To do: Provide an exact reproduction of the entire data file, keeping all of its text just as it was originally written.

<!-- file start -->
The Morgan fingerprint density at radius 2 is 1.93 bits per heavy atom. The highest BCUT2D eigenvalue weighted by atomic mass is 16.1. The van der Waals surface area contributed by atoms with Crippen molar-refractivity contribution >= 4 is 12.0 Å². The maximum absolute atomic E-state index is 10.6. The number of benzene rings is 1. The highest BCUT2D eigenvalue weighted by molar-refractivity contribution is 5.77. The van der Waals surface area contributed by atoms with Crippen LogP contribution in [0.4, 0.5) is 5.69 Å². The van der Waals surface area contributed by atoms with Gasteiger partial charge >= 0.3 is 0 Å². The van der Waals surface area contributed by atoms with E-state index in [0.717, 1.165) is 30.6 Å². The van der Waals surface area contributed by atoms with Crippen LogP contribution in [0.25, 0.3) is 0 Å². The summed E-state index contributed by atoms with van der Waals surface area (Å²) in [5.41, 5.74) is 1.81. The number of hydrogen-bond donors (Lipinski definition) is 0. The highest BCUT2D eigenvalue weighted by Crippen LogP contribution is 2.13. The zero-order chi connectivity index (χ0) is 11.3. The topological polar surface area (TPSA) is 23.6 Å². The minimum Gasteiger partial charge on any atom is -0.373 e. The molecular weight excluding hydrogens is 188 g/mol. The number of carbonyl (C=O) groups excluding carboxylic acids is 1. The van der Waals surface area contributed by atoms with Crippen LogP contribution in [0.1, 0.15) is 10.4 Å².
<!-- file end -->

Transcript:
The Morgan fingerprint density at radius 2 is 1.93 bits per heavy atom. The highest BCUT2D eigenvalue weighted by atomic mass is 16.1. The van der Waals surface area contributed by atoms with Crippen molar-refractivity contribution >= 4 is 12.0 Å². The maximum absolute atomic E-state index is 10.6. The number of benzene rings is 1. The highest BCUT2D eigenvalue weighted by molar-refractivity contribution is 5.77. The van der Waals surface area contributed by atoms with Crippen LogP contribution in [0.4, 0.5) is 5.69 Å². The van der Waals surface area contributed by atoms with Gasteiger partial charge >= 0.3 is 0 Å². The van der Waals surface area contributed by atoms with E-state index in [0.717, 1.165) is 30.6 Å². The van der Waals surface area contributed by atoms with Crippen LogP contribution in [0.25, 0.3) is 0 Å². The summed E-state index contributed by atoms with van der Waals surface area (Å²) in [5.41, 5.74) is 1.81. The number of hydrogen-bond donors (Lipinski definition) is 0. The highest BCUT2D eigenvalue weighted by Crippen LogP contribution is 2.13. The zero-order chi connectivity index (χ0) is 11.3. The topological polar surface area (TPSA) is 23.6 Å². The minimum Gasteiger partial charge on any atom is -0.373 e. The molecular weight excluding hydrogens is 188 g/mol. The number of carbonyl (C=O) groups excluding carboxylic acids is 1. The van der Waals surface area contributed by atoms with Crippen LogP contribution in [0.1, 0.15) is 10.4 Å².